Greig Laidlaw says he is over Scotland's agonising World Cup quarter-final defeat by Australia. But it is clear he isn't.
Who can blame him? One of the abiding images of this year's tournament was the faces of Scotland's stunned players after South African referee Craig Joubert whistled them out of the tournament before sprinting from the field for reasons to this day known only to him.
Laidlaw - the heartbroken Scotland captain - had wheeled around in disbelief, ready to plead with the official. He needn't have bothered. Joubert was already halfway up the Twickenham tunnel.
Moments earlier, Joubert had declined to refer a decision to the television match official, preferring instead to rely on his own eyes to make the most important call of the tournament.
By awarding a penalty to Australia for intentional offside when every replay showed he should have awarded a scrum, Joubert got it wrong. Badly wrong.
Bernard Foley's penalty condemned Scotland to arguably the nation's most painful defeat in history and robbed Laidlaw's men of their first appearance in a World Cup semi-final in 24 years as the Wallabies won one of the tournament's great matches, 35-34.
'People will look back on that scoreline and think, "Scotland came close", but they'll never feel what we felt,' the Scotland captain told The Mail on Sunday in his most wide-ranging interview since the World Cup. "The dressing room was a dire place to be after that. There were boys in tears. Some boys were pretty angry. There was anger that we'd lost and anger at the decision.
'It's the first time I've ever been clapped into a press conference. It was a pretty surreal experience. Looking back now it was weird and something hopefully I will never be involved with again.'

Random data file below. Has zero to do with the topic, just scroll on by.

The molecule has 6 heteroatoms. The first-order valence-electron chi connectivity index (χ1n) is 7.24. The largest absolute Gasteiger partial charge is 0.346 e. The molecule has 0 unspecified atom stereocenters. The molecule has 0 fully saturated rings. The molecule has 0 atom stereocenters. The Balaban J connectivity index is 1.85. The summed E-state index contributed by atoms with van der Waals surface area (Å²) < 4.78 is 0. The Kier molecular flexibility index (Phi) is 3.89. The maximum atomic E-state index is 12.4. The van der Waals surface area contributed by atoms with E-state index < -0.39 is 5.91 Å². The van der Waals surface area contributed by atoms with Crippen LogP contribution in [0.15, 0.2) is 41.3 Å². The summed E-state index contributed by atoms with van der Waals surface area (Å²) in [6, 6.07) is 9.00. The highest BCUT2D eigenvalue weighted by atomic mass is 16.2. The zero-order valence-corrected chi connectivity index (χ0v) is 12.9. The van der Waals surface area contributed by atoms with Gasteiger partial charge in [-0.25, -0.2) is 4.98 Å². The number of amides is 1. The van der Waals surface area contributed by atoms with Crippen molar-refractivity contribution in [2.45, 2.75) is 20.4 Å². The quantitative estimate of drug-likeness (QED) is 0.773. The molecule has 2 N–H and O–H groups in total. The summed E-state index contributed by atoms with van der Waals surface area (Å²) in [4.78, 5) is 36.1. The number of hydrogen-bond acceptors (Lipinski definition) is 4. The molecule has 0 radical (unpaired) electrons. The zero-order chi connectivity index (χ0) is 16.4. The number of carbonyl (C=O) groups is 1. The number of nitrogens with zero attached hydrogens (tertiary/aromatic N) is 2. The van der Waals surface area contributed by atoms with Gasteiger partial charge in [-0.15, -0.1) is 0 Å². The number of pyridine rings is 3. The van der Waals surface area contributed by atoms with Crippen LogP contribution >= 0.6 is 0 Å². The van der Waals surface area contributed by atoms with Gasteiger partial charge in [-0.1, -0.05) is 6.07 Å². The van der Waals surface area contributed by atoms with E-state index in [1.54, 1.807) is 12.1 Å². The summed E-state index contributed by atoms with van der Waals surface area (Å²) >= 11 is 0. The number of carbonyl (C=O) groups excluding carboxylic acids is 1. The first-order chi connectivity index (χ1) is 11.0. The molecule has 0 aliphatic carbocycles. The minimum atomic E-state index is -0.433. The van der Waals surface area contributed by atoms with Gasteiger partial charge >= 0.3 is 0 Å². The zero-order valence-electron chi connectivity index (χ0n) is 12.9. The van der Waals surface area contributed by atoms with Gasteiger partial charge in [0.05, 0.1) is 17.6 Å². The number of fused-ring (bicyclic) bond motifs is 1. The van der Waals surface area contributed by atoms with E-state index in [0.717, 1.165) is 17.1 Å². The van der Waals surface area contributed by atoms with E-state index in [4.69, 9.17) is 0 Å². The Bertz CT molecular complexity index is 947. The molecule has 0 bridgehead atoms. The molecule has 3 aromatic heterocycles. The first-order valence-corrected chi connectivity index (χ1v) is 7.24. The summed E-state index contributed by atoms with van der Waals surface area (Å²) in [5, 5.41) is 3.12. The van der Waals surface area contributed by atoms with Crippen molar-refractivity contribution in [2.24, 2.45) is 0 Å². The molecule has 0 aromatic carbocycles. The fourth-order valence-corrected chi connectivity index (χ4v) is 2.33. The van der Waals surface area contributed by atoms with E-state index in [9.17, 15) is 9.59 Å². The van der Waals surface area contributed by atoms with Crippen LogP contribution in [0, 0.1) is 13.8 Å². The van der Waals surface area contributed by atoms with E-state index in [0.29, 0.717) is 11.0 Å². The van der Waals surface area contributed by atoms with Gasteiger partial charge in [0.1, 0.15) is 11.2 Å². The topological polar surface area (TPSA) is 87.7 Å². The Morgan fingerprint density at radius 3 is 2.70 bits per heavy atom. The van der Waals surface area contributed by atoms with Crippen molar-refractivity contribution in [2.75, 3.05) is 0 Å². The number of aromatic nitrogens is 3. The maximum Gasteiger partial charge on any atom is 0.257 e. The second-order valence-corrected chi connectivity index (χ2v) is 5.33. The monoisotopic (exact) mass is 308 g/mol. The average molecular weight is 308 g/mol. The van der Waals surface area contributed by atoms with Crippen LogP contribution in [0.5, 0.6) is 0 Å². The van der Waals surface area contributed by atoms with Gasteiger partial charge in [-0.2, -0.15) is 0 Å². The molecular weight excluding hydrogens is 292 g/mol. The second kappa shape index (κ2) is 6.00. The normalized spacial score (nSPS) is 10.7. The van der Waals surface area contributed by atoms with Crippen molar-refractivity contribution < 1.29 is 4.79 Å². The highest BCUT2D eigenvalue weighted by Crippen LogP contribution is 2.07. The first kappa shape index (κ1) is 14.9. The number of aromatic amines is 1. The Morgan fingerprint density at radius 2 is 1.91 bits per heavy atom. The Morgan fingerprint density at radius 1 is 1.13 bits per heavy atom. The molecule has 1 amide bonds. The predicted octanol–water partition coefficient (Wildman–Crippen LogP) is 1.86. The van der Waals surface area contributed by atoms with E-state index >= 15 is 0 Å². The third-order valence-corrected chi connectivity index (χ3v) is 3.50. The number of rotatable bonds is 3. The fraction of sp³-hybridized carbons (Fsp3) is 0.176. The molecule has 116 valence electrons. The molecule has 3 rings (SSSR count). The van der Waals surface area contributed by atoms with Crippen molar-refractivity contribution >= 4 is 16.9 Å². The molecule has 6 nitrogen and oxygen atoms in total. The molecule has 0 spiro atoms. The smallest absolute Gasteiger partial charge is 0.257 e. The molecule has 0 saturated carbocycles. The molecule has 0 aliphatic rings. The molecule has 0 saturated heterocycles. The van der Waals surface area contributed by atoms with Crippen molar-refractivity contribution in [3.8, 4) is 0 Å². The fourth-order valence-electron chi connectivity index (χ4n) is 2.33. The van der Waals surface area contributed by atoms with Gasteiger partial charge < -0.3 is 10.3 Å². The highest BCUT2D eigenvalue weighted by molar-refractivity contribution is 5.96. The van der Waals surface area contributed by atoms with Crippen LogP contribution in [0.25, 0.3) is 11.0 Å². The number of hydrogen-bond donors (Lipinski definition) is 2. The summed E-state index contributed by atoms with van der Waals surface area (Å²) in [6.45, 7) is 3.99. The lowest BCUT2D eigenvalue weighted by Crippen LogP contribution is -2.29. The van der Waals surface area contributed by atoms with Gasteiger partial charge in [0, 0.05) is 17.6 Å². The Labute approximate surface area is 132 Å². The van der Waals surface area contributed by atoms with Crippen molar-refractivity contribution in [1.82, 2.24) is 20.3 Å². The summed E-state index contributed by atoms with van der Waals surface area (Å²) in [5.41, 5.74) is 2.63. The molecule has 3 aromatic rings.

Overnight the 30-year-old scrum-half, who would be many people's first-choice No 9 if the Lions were playing tomorrow, will run out in front of more than 70,000 at Twickenham as Gloucester - where he has settled since signing from Edinburgh in 2014 - take on Harlequins.
It will be his first appearance at English rugby's HQ since that fateful quarter-final. 'I've only watched the quarter-final once,' he said. 'I can't stomach to watch it again. I'll think about it for ever. Life goes on and if we can have a successful Six Nations we can deal with the heartbreak. If we go on and have a poor tournament it will linger and linger.
'I'm probably not over it [the quarter-final defeat]. I am and I'm not. People meant well but I couldn't walk down the street without people saying what an injustice it was.'
Much of Scotland's sense of injustice - which led to former captain Gavin Hastings labelling Joubert a 'disgrace' for running from the field while calling for him to be stripped of his status as an international referee - stemmed from the South African official declining to use video technology at such a crucial moment.
World Rugby insisted protocols did now allow video technology in that instance, while controversially admitting the referee had made a mistake, but Joubert's decision to ignore rugby's tradition of players and officials shaking hands, poured petrol on red-hot embers.
Laidlaw added: 'He could have handled it better if he'd just stayed there and said, "Look, I probably made a mistake", and shook hands. He probably regrets running off.
'We were told after the game we couldn't use the TMO in that situation. I just think that's madness. If he'd have gone to the TMO and said, "Look I'm really not sure here, I need to check this", no one would have complained for the minute-and-a-half or two that it would have taken.'
For some, Joubert's blunder overshadowed a hugely impressive campaign for Scotland, who will face Eddie Jones's England at Murrayfield on February 6 at the start of the RBS Six Nations.
They had stood toe-to-toe with the Wallabies, playing a brand of running rugby not seen from the men from north of the border since Laidlaw's uncle Roy formed the beating heart of the side who won the 1984 Grand Slam.
Whisper it, but young players such as centre Mark Bennett, fly-half Finn Russell and full-back Stuart Hogg appear to have the cutting edge required finally to transform Scotland from rugged, braveheart defenders, into a world-class outfit capable of challenging for higher honours.
The encounter with Jones's England will be the first time Laidlaw pulls on a Scotland shirt since the fateful quarter-final. 'I'm pretty sure they won't underestimate us,' he adds. 'We know what happened at the World Cup will be for nothing if we have a poor Six Nations.'
Over it? No chance. Stronger for it? Unquestionably.
- Daily Mail